Another challenge is the increased susceptibility of 5G to cyberthreats due to the unique features that differentiate it from earlier communication technologies. Its over dependence on the cloud, IoT and virtualisation creates potential risks for major security flaws and introduces new attack surfaces. The large number of devices connected to a 5G network, each with varying levels of security, adds to these security challenges.
When it comes to 6G, the alliance between open RAN and AI/ML raises concerns about security and privacy. The hyperconnected internet of everything data collection for 6G application services may also raise privacy concerns. In addition, open RAN’s virtualised and software-based architecture expands the threat and attack surface of the network. Therefore, the open and AI-enabled 6G radio network is susceptible to hacking, attacks and disruptions. However, as 6G technology is still at a nascent stage, it remains to be seen how these challenges unfold in the future.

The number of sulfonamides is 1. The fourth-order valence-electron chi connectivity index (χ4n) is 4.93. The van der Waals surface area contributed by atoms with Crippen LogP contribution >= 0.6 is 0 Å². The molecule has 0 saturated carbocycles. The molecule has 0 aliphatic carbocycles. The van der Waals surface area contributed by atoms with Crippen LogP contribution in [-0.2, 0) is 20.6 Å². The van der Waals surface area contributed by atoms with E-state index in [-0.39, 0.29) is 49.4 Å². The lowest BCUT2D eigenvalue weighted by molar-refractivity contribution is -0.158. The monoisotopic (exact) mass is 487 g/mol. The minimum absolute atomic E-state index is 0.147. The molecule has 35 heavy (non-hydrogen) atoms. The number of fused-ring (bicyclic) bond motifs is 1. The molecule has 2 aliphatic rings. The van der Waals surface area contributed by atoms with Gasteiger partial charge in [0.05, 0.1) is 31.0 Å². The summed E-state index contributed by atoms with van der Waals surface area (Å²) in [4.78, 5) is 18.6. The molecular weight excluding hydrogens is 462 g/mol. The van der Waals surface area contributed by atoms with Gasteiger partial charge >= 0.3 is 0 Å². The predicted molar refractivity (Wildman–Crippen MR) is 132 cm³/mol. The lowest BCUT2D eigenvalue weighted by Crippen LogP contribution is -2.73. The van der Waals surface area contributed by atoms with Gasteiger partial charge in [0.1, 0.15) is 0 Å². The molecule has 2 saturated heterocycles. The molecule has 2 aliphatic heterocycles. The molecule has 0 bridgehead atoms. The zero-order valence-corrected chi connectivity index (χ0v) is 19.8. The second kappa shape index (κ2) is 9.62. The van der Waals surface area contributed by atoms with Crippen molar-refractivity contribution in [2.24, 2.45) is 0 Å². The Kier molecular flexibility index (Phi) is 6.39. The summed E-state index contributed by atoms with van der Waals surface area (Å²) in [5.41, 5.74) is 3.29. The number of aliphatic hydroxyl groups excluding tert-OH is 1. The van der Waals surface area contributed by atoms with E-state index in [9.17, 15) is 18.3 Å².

In sum, despite the deployment challenges, both 5G and 6G promise an innovative future that relies on supporting data-intensive applications, delivering high network speeds and enhancing customer experiences.